Speed Patterns

CROSSPOST: This article was originally posted as part of PerfPlanet Calendar 2017 on December 6th, 2017

Speed is a major contributor to user experience on modern web sites.

It is important to pay attention not only to technologies that said experiences are build with, but to the way they are designed as well.

Proper speed design is a collaboration between product managers, UI designers and developers as all the aspects of the page composition must be balanced to achieve fast experience that is useful for end-users and deliver on the goals set by creators of the site.

Start bringing speed into the process early on, when design is just being born. I hope to help with this task by documenting a series of patterns that are commonly seen in fast web sites!


No Spinners Introducing a new project to collect speed patterns: https://www.speedpatterns.com/

Below are a first two patterns: “Fast Start” and “Immutable Layout“, I hope you enjoy the format and will help by contributing to the project on GitHub.


Fast Start

Before user can start the experience, there is an inevitable delay as user’s browser goes away from previous view to the current view.

This delay manifests itself in waiting for first piece of the UI to be painted on the screen. Usually user waits for page to show while looking at the previous page, e.g. search engine results page or another page where they performed an action that led him to the page in question.

On this filmstrip, previous page is shown as white:

Slow first paint filmstrip

The usual cause for such delays are either a bottleneck of a first request for HTML page:

Slow first request

Alternatively, delay can be caused by various render-blocking assets loaded on the page, like CSS stylesheets, fonts or pure rendering delays due to time-consuming layout and painting or JavaScript compilation and execution that compete for same CPU resources:

Delayed first paint

Solution

Making it a requirement to start painting quickly is critical, especially as it competes with other technical and design goals of loading large amounts of code and displaying a large number of elements on the page.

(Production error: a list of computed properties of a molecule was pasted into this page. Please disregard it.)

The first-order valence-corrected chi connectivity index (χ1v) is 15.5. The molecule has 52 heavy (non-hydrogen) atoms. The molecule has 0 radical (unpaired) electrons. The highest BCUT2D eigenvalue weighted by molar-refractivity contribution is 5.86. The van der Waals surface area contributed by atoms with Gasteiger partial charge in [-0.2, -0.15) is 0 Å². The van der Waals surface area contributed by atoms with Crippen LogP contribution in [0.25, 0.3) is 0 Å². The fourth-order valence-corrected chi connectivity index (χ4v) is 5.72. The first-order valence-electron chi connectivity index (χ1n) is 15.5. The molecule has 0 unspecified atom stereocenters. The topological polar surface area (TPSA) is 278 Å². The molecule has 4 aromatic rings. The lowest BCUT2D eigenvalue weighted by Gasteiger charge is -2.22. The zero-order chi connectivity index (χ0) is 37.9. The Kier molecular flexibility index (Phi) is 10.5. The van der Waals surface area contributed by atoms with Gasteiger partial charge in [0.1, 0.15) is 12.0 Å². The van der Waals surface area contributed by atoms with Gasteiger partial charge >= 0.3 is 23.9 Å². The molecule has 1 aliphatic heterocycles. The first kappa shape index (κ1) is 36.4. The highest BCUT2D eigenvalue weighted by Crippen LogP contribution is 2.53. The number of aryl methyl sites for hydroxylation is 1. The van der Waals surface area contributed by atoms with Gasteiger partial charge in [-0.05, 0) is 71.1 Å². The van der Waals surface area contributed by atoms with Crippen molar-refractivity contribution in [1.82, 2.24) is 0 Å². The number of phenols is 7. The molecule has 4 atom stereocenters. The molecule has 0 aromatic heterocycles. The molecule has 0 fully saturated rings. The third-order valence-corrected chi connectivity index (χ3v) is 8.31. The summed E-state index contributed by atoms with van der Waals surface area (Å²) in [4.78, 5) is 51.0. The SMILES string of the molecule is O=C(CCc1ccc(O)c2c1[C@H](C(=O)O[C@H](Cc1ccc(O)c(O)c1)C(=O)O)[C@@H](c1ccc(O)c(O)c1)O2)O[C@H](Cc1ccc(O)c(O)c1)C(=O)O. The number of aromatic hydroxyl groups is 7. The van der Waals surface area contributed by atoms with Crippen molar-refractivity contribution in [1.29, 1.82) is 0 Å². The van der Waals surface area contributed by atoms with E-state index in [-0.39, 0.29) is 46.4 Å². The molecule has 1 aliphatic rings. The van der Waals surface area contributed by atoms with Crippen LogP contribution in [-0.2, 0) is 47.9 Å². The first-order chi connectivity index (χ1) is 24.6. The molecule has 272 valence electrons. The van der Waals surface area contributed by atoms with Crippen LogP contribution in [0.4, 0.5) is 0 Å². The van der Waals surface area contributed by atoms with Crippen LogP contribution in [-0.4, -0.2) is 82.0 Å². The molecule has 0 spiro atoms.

Set timing SLAs during product and design discussions: 50-200ms


Immutable Layout

A common problem on web sites that use ads or other 3rd party display elements (widgets), but also manifests in regular websites is change in layout as page loads.

This is particularly noticeable by users when they start scrolling down the page and element at the top of the page (e.g. ad banner or carousel image that finally loaded) suddenly changes it’s height pushing content down.

Pushy Ads

Solution

Instead of shifting the layout, always set the expected size of the available space.

Expected ad

Use CSS to set height/width of the container when loading element into it and for images, simply specify width and height directly on a tag so layout engine doesn’t have to wait for image bytes to come back from the network to determine its pixel dimensions.

<img src="awesome_logo.png" alt="Awesome Logo!" width="400" height="300">

I’d love to see this project grow as a community effort, you can help by submitting new patterns, reviewing drafts and existing patterns as well contributing illustrations, links and examples.

Web Performance Full Time

I’ve been at truTV, formerly Court TV for 11½ years which by industry standards is pretty long run with any company. Well, I’ve worked with some great people and done quite a few interesting projects in-house and outside, especially in Web Performance space so I consider it a good and productive run.

Keynote SystemsAnyway, doesn’t matter how long something lasts, there will be a moment when it’s time for a change and now is that moment for me. I am leaving truTV/Turner to join Keynote Systems as consultant for their Insights team that helps company’s clients with Web Performance needs.

truTVNeedless to say, I’m proud of the team at truTV Web Services that has a grasp of their tech, can both innovate and know when to stick to proven solutions and more importantly, is a bunch of great and passionate people! I’m positive they will only be pushing the boundaries of what can be done by a small team within a large organization and be able to sustain rapid pace required by media industry!

As you can imagine joining Web Performance-centric team is an important step for me personally and a chance to do what we do at NY WebPerf meetup – speeding up the web, but now on a full time basis. Obviously, I will continue to run New York meetup, help other organizers around the globe and promote Web Performance with talks, blog posts and every other possible way, and now with help of Keynote, I will dedicate more time to this public work.

There is no better time to rid the web of slowness!